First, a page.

Although a new exhibition at the Yale Center for British Art, The Paston Treasure: Microcosm of the Known World, contains nearly 140 objects, it is centered around a single painting. As these things go, The Paston Treasure is a very large painting indeed, more than eight feet wide and nearly five and a half feet tall. Within its capacious frame it contains multitudes. All of creation, you might think, has been shoved pell-mell into its impressive breadth. A table, rising up before a classical column from which a crimson drape is hanging, has been loaded with a world of riches: a globe and lute, silver-gilt flagons, nautilus cups, a perfume flask fashioned from mother-of-pearl, as well as a trumpet, an hourglass, flowers, and fruits. The very grapes are spilling over the tabletop, which already appears in a state of giddy disequilibrium, due to the odd two-point perspective.
In the center of the table is a lobster, which might seem almost surrealistic in any other context, but makes perfect sense in this one, whose entire point is sensory overload and the unstinting abundance of the pleasures of this world. Two human beings—a young girl in the foreground and a young boy with a monkey seated on his shoulder—manage to get lost amid this extravagant sumptuosity. A number of the objects in the painting, among them a Strombus shell cup, two of the nautilus cups, and the mother-of-pearl flask, appear in the show, brought together for the first time in more than three centuries.
We do not know exactly why or by whom The Paston Treasure was painted. Scholarly consensus seems to coalesce around the likelihood that it is the work of some anonymous Dutch master of the later seventeenth century, and the curators of the show surmise a date of around 1663. Although it is an indoor scene, its sunlit brilliance and the blond tonalities of the objects suggest a later date, when Dutch still lifes were moving away from the pietistic chiaroscuro of Jan Davids de Heem or Pieter Claes that was fashionable in the middle years of the seventeenth century.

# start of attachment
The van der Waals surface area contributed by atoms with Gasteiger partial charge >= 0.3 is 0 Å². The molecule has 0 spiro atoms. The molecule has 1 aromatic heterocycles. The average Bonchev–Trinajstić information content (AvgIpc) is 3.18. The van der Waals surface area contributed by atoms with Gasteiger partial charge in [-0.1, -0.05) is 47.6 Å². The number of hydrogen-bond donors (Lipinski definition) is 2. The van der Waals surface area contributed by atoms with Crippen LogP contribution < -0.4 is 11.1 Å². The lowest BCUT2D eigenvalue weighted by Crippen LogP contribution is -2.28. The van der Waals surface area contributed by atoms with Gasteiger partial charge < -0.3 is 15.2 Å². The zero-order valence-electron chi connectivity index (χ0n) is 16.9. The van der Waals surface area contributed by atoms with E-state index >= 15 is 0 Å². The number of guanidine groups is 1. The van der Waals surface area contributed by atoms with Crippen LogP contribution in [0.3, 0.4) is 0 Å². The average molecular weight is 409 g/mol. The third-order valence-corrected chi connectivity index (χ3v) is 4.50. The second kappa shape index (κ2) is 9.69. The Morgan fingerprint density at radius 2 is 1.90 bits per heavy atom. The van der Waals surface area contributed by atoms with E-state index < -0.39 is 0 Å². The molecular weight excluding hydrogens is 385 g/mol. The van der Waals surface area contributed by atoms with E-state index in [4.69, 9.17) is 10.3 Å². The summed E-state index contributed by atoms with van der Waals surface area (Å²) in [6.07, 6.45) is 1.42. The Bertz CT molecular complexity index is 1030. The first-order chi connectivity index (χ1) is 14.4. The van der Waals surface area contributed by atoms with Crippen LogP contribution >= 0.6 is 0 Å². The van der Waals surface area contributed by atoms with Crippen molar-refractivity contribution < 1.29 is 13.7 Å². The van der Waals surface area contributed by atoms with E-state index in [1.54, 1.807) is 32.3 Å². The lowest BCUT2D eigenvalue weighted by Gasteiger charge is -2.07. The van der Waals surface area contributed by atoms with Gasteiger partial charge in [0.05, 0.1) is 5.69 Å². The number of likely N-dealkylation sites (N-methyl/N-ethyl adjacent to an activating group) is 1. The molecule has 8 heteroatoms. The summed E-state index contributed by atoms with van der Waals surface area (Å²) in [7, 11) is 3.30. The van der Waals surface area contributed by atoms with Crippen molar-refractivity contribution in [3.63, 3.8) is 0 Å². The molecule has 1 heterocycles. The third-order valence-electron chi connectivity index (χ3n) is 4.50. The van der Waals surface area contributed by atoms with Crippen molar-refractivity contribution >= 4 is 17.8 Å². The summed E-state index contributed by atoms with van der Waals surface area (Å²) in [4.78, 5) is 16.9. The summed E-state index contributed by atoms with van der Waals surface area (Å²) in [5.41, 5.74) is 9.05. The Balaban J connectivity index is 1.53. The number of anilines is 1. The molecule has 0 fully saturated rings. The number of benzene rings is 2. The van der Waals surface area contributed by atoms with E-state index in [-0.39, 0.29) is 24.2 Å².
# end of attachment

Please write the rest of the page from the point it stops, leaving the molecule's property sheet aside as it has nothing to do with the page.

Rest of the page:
The work, which was acquired by the Norwich Castle Museum & Art Gallery in 1947, was commissioned either by Sir William Paston, first Baronet (1610–1663), or by his son Robert, the first Earl of Yarmouth (1631–1683), both of them distinguished Norfolk landowners and scions of the family best known for the so-called Paston Letters, a running commentary on English affairs for most of the fifteenth century, especially the War of the Roses.
Amid the treasures that overburden the table, the globe and hourglass and perishable fruits and flowers are some of the staples of Dutch baroque still-life paintings. In this context they suggest a certain philosophical elevation, a questioning of the vanities of this world. But don’t be fooled: the painting is about nothing so much as conspicuous consumption. In our day the painting itself is the trophy, but in its own day it was subordinated to the objects it depicted, which were intended to excite the admiration and, better still, the envy of all those gentry fortunate enough to be admitted into the distinguished home of the Paston family.
The exhibition is accompanied by a scholarly book, copublished by the center and Yale University Press.
The Paston Treasure: Microcosm of the Known World • Yale Center for British Art, New Haven, CT • to May 27 • britishart.yale.edu